California, a state that took aggressive action early on to deal with the crisis and then saw a big spike when it reopened, leads the nation with 712,512 cases. In recent weeks, however, the number of new cases and hospitalizations appeared to be declining, local media reported.

While Trump has repeatedly praised his administration’s response to the COVID-19 crisis, the U.S. on Tuesday continued to lead the world in the number of reported cases with more than 6 million and nearly 185,000 deaths, according to the latest NBC News figures.

Also, the U.S. also accounts for almost a quarter of the 25.5 million cases and nearly 852,000 deaths worldwide, according to the Johns Hopkins University COVID-19 dashboard.

  • The Florida Department of Health severed ties with Quest Diagnostics and accused the company of sitting on the results of some 75,000 tests the company had performed going all the way back to April. As a result, 4,000 previously unreported but confirmed COVID-19 cases have been added to Florida's already huge number of cases. “The law requires all COVID-19 results to be reported to DOH in a timely manner," Gov. Ron DeSantis said. "To drop this much unusable and stale data is irresponsible. I believe that Quest has abdicated their ability to perform a testing function in Florida that the people can be confident in." There was no immediate response from Quest. While Florida continues to report thousands of new cases (3,773 more on Monday, not including the Quest cases), DeSantis has pushed ahead with reopening most public schools over the objections of teachers and many parents. On Monday, Trump's newest pandemic adviser, Dr. Scott Atlas, dismissed those concerns as "hysterical."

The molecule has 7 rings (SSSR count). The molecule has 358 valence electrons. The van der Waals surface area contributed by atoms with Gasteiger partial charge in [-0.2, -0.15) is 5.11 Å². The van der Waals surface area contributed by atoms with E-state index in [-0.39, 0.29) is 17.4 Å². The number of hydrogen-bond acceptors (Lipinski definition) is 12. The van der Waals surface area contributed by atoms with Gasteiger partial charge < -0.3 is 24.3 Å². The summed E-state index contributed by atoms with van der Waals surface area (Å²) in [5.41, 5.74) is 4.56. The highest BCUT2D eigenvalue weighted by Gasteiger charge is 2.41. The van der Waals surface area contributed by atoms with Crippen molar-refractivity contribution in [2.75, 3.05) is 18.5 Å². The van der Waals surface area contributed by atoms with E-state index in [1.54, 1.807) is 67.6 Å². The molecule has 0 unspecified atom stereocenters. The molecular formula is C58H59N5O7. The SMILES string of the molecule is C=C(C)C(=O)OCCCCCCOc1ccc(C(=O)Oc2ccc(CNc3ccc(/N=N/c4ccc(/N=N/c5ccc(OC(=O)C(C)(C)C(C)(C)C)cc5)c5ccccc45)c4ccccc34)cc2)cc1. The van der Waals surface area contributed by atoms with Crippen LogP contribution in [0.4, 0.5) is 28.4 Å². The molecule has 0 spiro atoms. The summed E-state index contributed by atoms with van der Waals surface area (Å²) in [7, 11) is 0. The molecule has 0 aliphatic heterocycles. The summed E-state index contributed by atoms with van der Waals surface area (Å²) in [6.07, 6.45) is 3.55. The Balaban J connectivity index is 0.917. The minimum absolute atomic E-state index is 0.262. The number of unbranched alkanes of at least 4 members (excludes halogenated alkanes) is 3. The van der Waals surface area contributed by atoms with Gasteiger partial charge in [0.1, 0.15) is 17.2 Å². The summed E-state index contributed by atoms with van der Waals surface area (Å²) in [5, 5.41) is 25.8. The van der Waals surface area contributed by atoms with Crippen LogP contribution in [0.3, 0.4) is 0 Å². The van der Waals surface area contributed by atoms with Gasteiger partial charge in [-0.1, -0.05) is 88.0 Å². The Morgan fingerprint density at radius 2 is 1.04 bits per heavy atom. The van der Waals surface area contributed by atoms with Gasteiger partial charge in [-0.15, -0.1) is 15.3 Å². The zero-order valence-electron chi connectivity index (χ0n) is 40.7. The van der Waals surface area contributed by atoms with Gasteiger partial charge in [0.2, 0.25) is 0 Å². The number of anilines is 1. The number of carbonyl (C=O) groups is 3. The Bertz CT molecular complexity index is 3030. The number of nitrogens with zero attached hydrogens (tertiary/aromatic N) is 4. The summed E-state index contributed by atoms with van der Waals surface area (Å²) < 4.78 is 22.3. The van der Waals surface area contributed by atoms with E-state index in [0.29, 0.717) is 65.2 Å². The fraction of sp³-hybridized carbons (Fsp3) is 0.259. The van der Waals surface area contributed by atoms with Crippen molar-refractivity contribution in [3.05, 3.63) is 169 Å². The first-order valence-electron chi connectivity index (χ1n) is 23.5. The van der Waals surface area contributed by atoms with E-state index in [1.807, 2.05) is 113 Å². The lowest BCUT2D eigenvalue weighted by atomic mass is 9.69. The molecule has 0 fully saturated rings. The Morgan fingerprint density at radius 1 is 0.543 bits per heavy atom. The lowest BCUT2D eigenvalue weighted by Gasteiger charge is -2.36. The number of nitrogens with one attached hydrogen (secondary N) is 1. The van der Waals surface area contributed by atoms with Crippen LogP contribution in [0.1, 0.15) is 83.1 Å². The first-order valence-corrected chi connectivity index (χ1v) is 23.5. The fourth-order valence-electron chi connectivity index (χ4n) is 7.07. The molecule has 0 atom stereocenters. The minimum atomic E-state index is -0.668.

• General Motors is donating two million more masks to Michigan's public schools. “This is great news for our students, educators and support staff who need access to face masks to protect themselves and their families,” said Michigan governor Gretchen Whitmer. “Until there is a vaccine, it’s crucial that all Michiganders continue to mask up, and we are working around the clock to ensure everyone has access to a mask." GM has already donated four million masks to the state that the automaker produced at its plant in Warren, just outside of Detroit, as part of the ongoing MI Mask Aid partnership. Also, GM and the Ford Motor Company have "fulfilled their commitments to manufacture tens of thousands of the breathing machines that have helped save the lives of COVID-19 patients across the country," the Detroit News reported. The automakers began producing ventilators in March when the pandemic was just beginning to take off and hospitals around the country were in desperate need of more.
  • Hillary Clinton says the pandemic "is exacerbating some of the most insidious and pervasive inequities women face" in a new article she wrote for The Atlantic. Women, who still do the bulk of the child-rearing and caregiving, "have lost their jobs at a higher rate than men since the onset of the virus," the former First Lady and presidential candidate wrote. "And we know that women will be less likely to return to paid employment than men, threatening what progress has been made toward equality in the workforce."
  • Newly-opened colleges and universities continued to report dozens of new cases. And almost all, public health experts say, are the result of students who fail to follow school directives and party without taking proper precautions. SUNY Oneonta in New York switched to all-remote classes after 245 students tested positive for the coronavirus and 44 were placed in quarantine. Auburn University in Alabama reported more than 500 students tested positive from Aug. 22 to Aug. 28, which is more than double the previous week's total of 202. At Western Carolina University in North Carolina, 17 students were placed in isolation after testing positive. The University of Alaska Fairbanks hockey team and several other student-athletes were placed in isolation after testing positive. Meanwhile, students at the University of Notre Dame were expected to resume classroom instruction in stages on Wednesday, two weeks after an eruption of COVID-19 clusters forced the school to switch to online learning. Most of the cases were reportedly traced to an off-campus party .